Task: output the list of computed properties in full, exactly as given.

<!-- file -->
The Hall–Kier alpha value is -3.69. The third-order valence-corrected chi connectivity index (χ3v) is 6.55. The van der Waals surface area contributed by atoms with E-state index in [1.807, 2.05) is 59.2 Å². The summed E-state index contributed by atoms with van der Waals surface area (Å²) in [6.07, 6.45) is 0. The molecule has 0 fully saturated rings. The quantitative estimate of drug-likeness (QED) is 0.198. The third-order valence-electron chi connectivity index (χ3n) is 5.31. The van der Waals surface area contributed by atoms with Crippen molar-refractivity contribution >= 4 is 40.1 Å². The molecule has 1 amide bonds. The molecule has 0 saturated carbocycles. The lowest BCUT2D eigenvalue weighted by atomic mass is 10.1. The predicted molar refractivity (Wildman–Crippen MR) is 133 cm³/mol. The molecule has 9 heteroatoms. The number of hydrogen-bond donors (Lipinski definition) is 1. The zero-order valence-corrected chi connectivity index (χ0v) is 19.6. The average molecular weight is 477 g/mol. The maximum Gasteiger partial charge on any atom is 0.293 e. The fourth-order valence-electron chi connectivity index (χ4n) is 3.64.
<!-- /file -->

The Hall–Kier alpha value is -3.69. The third-order valence-corrected chi connectivity index (χ3v) is 6.55. The van der Waals surface area contributed by atoms with E-state index in [1.807, 2.05) is 59.2 Å². The summed E-state index contributed by atoms with van der Waals surface area (Å²) in [6.07, 6.45) is 0. The molecule has 0 fully saturated rings. The quantitative estimate of drug-likeness (QED) is 0.198. The third-order valence-electron chi connectivity index (χ3n) is 5.31. The van der Waals surface area contributed by atoms with Crippen molar-refractivity contribution >= 4 is 40.1 Å². The molecule has 1 amide bonds. The molecule has 0 saturated carbocycles. The lowest BCUT2D eigenvalue weighted by atomic mass is 10.1. The predicted molar refractivity (Wildman–Crippen MR) is 133 cm³/mol. The molecule has 9 heteroatoms. The number of hydrogen-bond donors (Lipinski definition) is 1. The zero-order valence-corrected chi connectivity index (χ0v) is 19.6. The average molecular weight is 477 g/mol. The maximum Gasteiger partial charge on any atom is 0.293 e. The fourth-order valence-electron chi connectivity index (χ4n) is 3.64.